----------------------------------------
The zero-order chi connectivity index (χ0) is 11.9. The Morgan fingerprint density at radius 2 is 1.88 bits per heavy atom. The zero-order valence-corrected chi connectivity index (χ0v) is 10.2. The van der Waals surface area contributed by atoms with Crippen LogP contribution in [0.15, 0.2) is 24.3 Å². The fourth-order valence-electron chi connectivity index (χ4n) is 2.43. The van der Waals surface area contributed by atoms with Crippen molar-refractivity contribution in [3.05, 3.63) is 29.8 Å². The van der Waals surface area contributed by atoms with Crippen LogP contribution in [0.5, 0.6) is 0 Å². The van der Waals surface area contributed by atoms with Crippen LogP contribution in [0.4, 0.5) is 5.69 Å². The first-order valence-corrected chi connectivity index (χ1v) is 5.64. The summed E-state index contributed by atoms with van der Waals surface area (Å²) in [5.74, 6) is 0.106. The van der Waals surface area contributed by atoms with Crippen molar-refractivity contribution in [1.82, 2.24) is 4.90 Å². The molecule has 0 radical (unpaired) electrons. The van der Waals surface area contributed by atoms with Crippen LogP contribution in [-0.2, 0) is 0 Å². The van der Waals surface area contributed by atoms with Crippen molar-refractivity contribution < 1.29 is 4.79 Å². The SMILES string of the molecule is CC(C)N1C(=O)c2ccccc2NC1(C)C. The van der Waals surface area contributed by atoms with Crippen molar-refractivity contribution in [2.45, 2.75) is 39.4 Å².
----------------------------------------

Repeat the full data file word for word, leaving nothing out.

The zero-order chi connectivity index (χ0) is 11.9. The Morgan fingerprint density at radius 2 is 1.88 bits per heavy atom. The zero-order valence-corrected chi connectivity index (χ0v) is 10.2. The van der Waals surface area contributed by atoms with Crippen LogP contribution in [0.15, 0.2) is 24.3 Å². The fourth-order valence-electron chi connectivity index (χ4n) is 2.43. The van der Waals surface area contributed by atoms with Crippen molar-refractivity contribution in [3.05, 3.63) is 29.8 Å². The van der Waals surface area contributed by atoms with Crippen LogP contribution in [0.5, 0.6) is 0 Å². The van der Waals surface area contributed by atoms with Crippen LogP contribution in [0.4, 0.5) is 5.69 Å². The first-order valence-corrected chi connectivity index (χ1v) is 5.64. The summed E-state index contributed by atoms with van der Waals surface area (Å²) in [5.74, 6) is 0.106. The van der Waals surface area contributed by atoms with Crippen molar-refractivity contribution in [1.82, 2.24) is 4.90 Å². The molecule has 0 radical (unpaired) electrons. The van der Waals surface area contributed by atoms with Crippen LogP contribution in [-0.2, 0) is 0 Å². The van der Waals surface area contributed by atoms with Crippen molar-refractivity contribution < 1.29 is 4.79 Å². The SMILES string of the molecule is CC(C)N1C(=O)c2ccccc2NC1(C)C. The van der Waals surface area contributed by atoms with Crippen molar-refractivity contribution in [2.45, 2.75) is 39.4 Å².